And that's what New York Tough means. New York Tough means, we are tough but we are smart and we are discipline and we are unified and we're loving. And, it is the love of community and love of each other and respect for each other which is what has gotten us through this and we will continue too.

Thank you very much for taking the time to be here. Thank you for the social distancing questions for myself or any of my colleagues?

UNIDENTIFIED MALE: Do you think it is about time that you tell local police and officials to start ticketing people who are not wearing masks outside?

CUOMO: Mask wearing, I said - look I believe this is a time for a sort of honest and straightforward talk. I said that I think it is disrespectful of people not to wear masks. I mean, think about it.

You see all these commercials on TV, we thank you to our heroes, thank you to the nurses and thank you to the doctors and thank you to the transit workers thank you to the police officers and we should be thankful - right?

They went to work so all of us can stay safe and go home. The least gratitude you can show is at least wear the mask so you don't infect more people who place more of a burden on the hospitals and the nurses and the doctors who are all saying thank you for your great service.

If you really want to say thank you, then respect them and respect their job and wear the masks so you don't infect people. Well, I don't want to wear a mask. It is not big a deal. And by the way you don't wear a mask for yourself you wear a mask to protect me. I wear a mask to protect you.

We owe each other a certain amount of reasonableness and respect in society. I owe you that level of respect. If I am sick, I should wear a mask. Local governments have the ability to enforce and penalize that's up to local governments.

But do I think local government should be enforcing it and should there be sanctions? Yes, because it is a public health emergency. You know this is not just do me a favor. This is a public health emergency and it is a statewide order that I put in place that I am proud of.

And local governments have the responsibility to enforce it and part of their right and their legal right is they can have a penalty or sanctions they impose. So Rochester can have one penalty, we can be appropriate to the community and New York City is a different situation.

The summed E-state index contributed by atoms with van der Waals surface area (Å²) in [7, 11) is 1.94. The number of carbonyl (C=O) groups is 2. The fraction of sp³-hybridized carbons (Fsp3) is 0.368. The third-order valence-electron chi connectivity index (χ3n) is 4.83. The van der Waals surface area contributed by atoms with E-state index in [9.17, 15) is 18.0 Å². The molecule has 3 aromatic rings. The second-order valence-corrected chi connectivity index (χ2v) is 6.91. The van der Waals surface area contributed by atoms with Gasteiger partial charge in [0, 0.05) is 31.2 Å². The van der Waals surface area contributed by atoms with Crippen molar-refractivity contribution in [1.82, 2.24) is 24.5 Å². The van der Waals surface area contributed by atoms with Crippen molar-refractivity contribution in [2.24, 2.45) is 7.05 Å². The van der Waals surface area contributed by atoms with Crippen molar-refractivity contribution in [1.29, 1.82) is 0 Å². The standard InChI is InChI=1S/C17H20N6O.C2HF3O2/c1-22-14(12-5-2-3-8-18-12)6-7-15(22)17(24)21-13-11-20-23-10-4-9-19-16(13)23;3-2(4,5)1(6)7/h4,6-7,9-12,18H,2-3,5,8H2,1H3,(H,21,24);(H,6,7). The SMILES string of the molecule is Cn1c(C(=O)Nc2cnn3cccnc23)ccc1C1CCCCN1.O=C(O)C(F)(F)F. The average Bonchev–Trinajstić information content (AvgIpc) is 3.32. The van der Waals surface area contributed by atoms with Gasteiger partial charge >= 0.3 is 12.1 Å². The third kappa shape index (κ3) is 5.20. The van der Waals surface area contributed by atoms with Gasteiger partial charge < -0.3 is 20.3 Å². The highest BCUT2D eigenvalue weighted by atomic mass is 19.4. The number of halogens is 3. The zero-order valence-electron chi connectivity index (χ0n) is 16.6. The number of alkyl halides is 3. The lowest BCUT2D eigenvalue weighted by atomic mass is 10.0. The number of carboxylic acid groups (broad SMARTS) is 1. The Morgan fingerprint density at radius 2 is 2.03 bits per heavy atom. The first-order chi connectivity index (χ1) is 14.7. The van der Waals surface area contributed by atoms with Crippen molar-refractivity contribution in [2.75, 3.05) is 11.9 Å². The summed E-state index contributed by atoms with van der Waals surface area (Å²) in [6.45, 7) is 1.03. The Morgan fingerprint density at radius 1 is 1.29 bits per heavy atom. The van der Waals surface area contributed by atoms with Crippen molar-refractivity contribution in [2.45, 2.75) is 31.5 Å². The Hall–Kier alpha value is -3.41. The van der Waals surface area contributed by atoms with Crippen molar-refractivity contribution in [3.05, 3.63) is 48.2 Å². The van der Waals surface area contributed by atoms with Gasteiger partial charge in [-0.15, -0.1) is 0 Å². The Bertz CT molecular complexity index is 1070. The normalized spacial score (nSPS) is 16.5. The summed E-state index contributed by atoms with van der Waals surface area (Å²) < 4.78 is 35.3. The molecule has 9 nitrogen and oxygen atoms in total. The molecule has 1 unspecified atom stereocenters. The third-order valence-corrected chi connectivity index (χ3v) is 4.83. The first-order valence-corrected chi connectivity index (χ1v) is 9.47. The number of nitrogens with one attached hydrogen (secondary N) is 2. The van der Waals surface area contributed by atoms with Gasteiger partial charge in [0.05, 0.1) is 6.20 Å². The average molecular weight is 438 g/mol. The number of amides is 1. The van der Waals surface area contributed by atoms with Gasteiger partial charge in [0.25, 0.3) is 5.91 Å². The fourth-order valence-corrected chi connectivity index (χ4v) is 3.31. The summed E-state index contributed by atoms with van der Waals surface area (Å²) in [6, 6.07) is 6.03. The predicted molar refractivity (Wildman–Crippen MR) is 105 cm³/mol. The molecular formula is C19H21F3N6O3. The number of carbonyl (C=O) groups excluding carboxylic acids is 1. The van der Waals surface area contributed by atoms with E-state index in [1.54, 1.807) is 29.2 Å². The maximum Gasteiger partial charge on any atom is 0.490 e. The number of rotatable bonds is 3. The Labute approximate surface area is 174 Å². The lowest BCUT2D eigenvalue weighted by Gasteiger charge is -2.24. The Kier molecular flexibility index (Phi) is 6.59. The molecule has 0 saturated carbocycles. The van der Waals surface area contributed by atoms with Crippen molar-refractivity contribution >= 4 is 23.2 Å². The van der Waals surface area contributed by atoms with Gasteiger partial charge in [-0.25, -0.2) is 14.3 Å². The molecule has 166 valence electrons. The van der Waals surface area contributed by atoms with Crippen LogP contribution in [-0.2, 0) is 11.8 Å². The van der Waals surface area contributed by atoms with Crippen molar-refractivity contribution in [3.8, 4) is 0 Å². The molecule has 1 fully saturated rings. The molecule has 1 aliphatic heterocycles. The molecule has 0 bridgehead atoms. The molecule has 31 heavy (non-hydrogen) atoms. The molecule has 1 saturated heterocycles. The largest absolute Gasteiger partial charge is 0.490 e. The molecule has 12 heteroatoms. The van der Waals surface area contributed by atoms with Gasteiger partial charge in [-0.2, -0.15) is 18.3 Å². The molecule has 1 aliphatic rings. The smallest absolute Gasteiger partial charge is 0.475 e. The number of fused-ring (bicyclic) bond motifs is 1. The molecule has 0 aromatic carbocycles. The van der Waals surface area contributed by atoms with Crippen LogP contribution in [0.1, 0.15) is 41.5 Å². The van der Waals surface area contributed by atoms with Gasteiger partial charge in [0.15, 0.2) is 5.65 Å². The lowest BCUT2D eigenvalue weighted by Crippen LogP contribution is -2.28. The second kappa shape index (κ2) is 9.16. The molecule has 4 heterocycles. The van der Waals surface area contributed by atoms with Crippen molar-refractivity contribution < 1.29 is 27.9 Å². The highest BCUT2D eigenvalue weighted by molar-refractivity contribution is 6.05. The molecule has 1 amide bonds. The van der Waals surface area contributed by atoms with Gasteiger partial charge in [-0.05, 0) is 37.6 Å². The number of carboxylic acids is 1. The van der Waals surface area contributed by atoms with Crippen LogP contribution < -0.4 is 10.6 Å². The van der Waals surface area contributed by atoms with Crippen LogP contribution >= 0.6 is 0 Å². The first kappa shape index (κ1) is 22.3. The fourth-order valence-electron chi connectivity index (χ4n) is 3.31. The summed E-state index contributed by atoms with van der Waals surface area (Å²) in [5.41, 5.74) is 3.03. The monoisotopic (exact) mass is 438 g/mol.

Yes, I think local governments should enforce it and I think there could be a penalty because you could literally kill someone. You could literally kill someone because you didn't want to wear a mask. How cruel and irresponsible would that be?

No one said wear a mask all the time, right? Wear a mask if you may be in a situation where you can't socially distance. You go for a walk in the woods you don't have to be wearing a mask. You come to a point where from your walk in the woods where you are going to be in a parking lot or there is an entrance and an exit and you may run into other people, wear the mask.

You can have the mask down when you are walking in the woods but now you see someone coming the other way, I am going to pass by the other person, you put the mask on. It is the least that we can do, right? Everyone is killing themselves. People are working 24 hours a day, show some respect.

[12:10:00] CUOMO: Show some basic modicum of respect.


CUOMO: Yes, putting all of these new systems in place is an incredible task. Society now we have temptation to blame, well, who's to blame? Who's to blame? Nobody is to blame that we don't have testing capacity for millions of Americans.

We have never done this before. Our testing system was basically for the flu test or strep or some other blood test when the doctor would send you to a lab to get a blood test. We never had a testing system in that nation that could do this volume.

So this whole thing is a scramble. It was a scramble between the Federal Government and the state who's supposed to do it who is responsible. I had a good meeting with the President a while back where we sat down and we said look, the states controlled the lab. We have about 300 labs in New York State, we regulate them.

The states should be responsible for what they can do and we need the Federal Government to help what they can. The supply chain issue of reagents and manufacturing and et cetera, that's an international supply chain. Ironically so much of this stuff comes from China. It is like incredible.

On the testing the reagents the chemicals and as well as the PPE, when we were looking for masks and gowns and everything was in China, but the Federal Government has assumed that responsibility of that international supply chain the reagents et cetera.